Both the boxers were in their corners as their men bellowed last-second instructions.
It was time for the boxers to extort some fear as the fans screamed for the fight to begin. At the bell, the boxers didn’t charge in but circled each a few feet from each other. Vijender, enjoying a height advantage 183 to Cheka’s 179 still had his guard on as the African crouched low, trying to find an opening. They circled like birds of prey – for the screaming fans at the Thyagraj stadium, there was only one prey – Cheka.

Cheka had won 32 of the 43 bouts in his career. Experience was on his side, even though he had never won outside the African continent. The second round began as the mist cleared around Cheka’s head. Shaking his head he came into the middle of the ring and began his crouch, a slightly unorthodox approach when fighting an opponent known for his reach and safety-first tactics. Vijender kept circling him as his corner yelled ‘go in.’ Cheka swung and missed, Vijender deftly stepping away before coming in with another right to the African’s head before Cheka thought it prudent to go into a clinch. The crowd bayed – VIIJEENDEERR.

Something told Vijender before the start of the third round that Cheka isn’t going to come out and trade punches or relax his guard. Cheka’s gum shield was loose and in that moment for a micro-second, the African tottered. Vijender pointed to the referee; most thought he was pointing to the loose gum shield. The referee took one look at Cheka and declared the fight over. The fans hadn’t even settled down and the African who promised so much through his words was ready to fly back. Vijender’s pre-fight prediction “I will put him down with one punch" had come true.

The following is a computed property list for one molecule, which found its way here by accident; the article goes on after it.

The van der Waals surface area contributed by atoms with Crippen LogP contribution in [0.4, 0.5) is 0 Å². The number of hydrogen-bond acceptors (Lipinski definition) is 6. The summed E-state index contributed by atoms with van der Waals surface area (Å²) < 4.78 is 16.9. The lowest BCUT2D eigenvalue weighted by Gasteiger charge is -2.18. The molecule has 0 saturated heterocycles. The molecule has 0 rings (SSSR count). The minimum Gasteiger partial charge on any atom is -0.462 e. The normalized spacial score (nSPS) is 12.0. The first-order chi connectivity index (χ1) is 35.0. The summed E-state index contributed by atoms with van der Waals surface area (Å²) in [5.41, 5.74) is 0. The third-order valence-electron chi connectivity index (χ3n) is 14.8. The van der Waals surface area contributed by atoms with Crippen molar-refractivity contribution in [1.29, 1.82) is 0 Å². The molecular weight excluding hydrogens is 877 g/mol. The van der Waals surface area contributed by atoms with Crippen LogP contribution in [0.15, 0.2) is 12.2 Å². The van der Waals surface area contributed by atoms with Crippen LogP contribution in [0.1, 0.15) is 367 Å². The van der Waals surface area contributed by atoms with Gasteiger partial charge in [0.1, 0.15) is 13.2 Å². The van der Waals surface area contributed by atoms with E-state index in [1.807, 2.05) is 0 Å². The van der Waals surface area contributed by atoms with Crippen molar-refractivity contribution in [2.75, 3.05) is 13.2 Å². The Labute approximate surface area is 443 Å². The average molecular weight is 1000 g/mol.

In fact, going back to the changing room was more of a challenge. Vijender had to wade through the crowd; some held onto him, touched him and one fan hugged and didn’t let go till he was forcibly pried out.
After the bout, Vijender said, “I did fall for all that Cheka was saying in the media. A few people in my group did ask me to be careful. But after the first round, I had his measure and then I sorted him out.” In fact, in the middle of the second round, after landing one straight to the face, Vijender did a bit of show-boating, one leg tucked behind the other as he gleefully smiled at Cheka. The crowd roared.
It was Vijender’s eighth consecutive win in professional boxing and second at home; also his seventh knockout in eight bouts. “Two months of training in Manchester has done me good,” said the Indian champion, "I am happy and I believe in punch-power.”
Vijender dedicated his win to the martyred Indian soldiers. His next bout and opponent should be up in six months’ time, probably taking place in China or Dubai. The word ‘biopic’ was thrown in as Vijender smiled. “I keep on repeating ‘Picture abhi baaki hain mere dost’. It’s not the end for me right now, and when I retire that would be the time for a biopic to be made on me. So, I don’t think so, it’s the right time as I haven’t ended my career now.”